RE: The DSL business model

From: Steve Sobol [mailto:sjsobol@NorthShoreTechnologies.net]
Sent: Monday, May 14, 2001 2:18 PM

[I don't know that I agree that this is off-topic...]

I'm with you here.

Steve Schaefer wrote:

> 1) ISP's who deploy DSL are on a very slim margin. They
can't afford to
> be "full service." That doesn't mean that the best DSL ISP's don't
> provide better service than the mediocre or poor DS-1
ISP's, but don't
> expect $500/month support for your $150/month line.

I disagree with this characterization. Quite a few of those businesses would
gladly pay a few shekels more, for a decent SLA and some service. The
problem is in how you stratify the market. There are also market aggregation
issues (crossed with excessive greed).

> 2) Data CLEC's who provide most of the lines for
independent ISP's have a
> challenging business model. Northpoint went down hard.
That doesn't mean
> that the others will go down hard, too, but they have the
same kind of
> risks. They needed lots of capital and got most of it through debt
> financing.

Debt financing is okay, as long as you don't overstate your sales
projections. Homes/business' passed isn't [the same as] homes/business'
online. Getting them online is the actual gross revenue (minus
delinquencies) and you have to have your payment terms fall under some
reasonable percentage of that. What many of them did was ass-u-me a larger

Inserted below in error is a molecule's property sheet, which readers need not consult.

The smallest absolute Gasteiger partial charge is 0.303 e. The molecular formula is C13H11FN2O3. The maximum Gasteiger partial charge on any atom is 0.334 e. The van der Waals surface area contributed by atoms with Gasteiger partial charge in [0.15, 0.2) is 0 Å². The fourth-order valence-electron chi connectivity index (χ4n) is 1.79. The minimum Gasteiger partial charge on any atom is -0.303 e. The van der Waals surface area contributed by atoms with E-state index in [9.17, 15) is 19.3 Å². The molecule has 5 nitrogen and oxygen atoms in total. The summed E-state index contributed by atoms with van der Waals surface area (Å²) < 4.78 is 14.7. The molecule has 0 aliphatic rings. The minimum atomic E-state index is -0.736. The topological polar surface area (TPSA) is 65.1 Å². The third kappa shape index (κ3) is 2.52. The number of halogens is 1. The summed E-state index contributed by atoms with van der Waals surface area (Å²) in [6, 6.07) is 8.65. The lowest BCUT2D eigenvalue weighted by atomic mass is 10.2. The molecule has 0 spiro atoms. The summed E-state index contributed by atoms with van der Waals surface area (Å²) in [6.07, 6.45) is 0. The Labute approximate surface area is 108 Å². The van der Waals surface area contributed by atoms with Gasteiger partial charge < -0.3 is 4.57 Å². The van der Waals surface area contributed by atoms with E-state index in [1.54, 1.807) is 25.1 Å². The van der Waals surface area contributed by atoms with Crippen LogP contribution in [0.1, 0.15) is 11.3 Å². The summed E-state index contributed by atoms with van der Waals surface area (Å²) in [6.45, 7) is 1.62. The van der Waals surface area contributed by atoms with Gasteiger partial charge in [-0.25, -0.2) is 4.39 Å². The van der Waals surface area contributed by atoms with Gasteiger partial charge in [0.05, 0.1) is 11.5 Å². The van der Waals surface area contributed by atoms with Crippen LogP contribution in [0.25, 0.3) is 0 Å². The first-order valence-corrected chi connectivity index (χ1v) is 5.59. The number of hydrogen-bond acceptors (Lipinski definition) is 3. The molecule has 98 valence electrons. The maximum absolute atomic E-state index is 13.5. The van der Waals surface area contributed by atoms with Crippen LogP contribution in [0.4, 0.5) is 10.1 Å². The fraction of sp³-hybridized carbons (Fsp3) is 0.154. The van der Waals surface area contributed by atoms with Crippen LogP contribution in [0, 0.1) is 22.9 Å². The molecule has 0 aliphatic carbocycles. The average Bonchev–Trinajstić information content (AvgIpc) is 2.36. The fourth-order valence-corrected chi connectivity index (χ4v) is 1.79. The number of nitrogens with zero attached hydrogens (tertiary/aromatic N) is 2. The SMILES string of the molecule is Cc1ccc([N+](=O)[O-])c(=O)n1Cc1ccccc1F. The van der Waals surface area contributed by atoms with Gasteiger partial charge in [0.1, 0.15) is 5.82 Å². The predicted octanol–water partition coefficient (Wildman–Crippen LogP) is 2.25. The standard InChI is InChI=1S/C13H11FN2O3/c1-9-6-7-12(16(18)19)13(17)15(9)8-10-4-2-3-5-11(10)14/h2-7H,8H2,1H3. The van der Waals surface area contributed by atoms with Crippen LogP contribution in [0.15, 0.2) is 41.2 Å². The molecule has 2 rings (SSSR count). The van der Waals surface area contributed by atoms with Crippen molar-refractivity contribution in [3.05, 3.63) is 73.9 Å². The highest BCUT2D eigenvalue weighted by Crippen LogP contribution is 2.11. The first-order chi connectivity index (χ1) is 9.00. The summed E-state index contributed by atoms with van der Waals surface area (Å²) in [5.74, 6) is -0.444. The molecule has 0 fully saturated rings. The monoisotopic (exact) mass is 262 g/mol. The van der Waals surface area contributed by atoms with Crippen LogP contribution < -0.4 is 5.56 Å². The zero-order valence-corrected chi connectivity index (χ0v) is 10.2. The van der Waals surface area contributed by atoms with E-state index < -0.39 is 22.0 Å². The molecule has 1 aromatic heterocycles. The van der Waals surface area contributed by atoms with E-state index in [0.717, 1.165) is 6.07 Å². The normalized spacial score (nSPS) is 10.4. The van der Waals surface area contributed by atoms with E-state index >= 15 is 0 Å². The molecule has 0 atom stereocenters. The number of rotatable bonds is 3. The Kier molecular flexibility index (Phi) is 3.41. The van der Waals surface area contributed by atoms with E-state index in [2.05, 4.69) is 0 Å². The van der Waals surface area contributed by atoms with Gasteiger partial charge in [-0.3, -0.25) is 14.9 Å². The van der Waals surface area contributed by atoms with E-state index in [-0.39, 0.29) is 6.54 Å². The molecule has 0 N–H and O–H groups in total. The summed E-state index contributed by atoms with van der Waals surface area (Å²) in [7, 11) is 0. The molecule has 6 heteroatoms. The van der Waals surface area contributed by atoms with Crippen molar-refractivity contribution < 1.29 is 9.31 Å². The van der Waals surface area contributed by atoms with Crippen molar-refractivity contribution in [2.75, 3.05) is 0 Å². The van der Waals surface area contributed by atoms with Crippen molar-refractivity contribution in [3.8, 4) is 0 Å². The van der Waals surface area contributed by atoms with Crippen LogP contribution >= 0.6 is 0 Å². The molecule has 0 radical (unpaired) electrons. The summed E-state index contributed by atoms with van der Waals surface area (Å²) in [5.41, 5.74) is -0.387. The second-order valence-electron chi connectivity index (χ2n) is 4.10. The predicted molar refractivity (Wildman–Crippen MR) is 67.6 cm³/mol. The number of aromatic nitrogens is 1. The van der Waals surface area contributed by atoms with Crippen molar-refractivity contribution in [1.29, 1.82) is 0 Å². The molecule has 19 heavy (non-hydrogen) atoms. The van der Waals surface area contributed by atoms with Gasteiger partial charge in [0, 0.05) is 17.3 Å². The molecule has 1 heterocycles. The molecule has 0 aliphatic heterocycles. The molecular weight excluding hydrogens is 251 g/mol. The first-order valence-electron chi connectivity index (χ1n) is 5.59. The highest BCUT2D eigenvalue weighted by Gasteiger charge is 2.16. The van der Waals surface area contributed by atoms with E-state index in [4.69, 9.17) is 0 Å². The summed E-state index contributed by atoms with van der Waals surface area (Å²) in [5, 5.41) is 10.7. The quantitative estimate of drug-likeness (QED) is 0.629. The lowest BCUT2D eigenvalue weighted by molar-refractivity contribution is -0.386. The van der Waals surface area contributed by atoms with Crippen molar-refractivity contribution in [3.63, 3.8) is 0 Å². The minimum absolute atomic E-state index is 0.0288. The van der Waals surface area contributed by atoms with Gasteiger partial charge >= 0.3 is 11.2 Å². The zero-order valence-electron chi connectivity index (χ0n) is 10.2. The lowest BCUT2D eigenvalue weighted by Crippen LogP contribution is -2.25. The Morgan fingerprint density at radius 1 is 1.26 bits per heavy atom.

percentage of plant utilization (ie x plant generates y sales, over z
months). The sales didn't ramp up, or the delinquency rate went out of
sight, and predictable results followed. It's no different with public
offerings. Not making your dividend payments is about the equivalent of not
making your loan payments. It's all credit.

Well, wasn't the big problem that the DLECs were having
trouble turning
around orders, and as a result ended up not getting paid by the ISPs?

Maybe. Looking at the Covad v. DSLnetworks case, Covad let DSLnetworks get
about 18 months in arrears. It certainly smells like bad management of
receiveables. How many of you guys would let arrearages age more than 90
days, regardless of the reason. At worst, you convert it to a prommisory
note, or some other debt instrument, with re-payment terms spelled out in
their BoD's blood.

> 3) ILEC's don't have a clue. Some of them are well-intentioned

to say about both Verizon and Ameritech. Ameritech was
fair-to-middling
until being bought by SBC, and they rolled downhill rapidly

Having witnessed SBC takover of PacBell, from the inside (PacBell ACN/CBS),
it was most amusing to watch San Ramone meeting San Antone. I absolutely
knew that the HFC system was going to get cut, at the minimum. SBC
track-record isn't real good and they're not all that nice to work for.

Here in Cleveland, Ameritech offers only ADSL. I am not sure they even
know what SDSL is. :slight_smile: They will, however, be happy to sell
you 1.5x256 ADSL for $175 a month!

PacBell does NOT offer SDSL, which is pretty much a requirement for most
business usage. ADSL is only good as a [barely] competitive offering against
residential cable.

BTW, other than DSLnetworks failure, my DSL line has been rock solid for
over 2 years. Every problem I've had was an upstream failure. You can't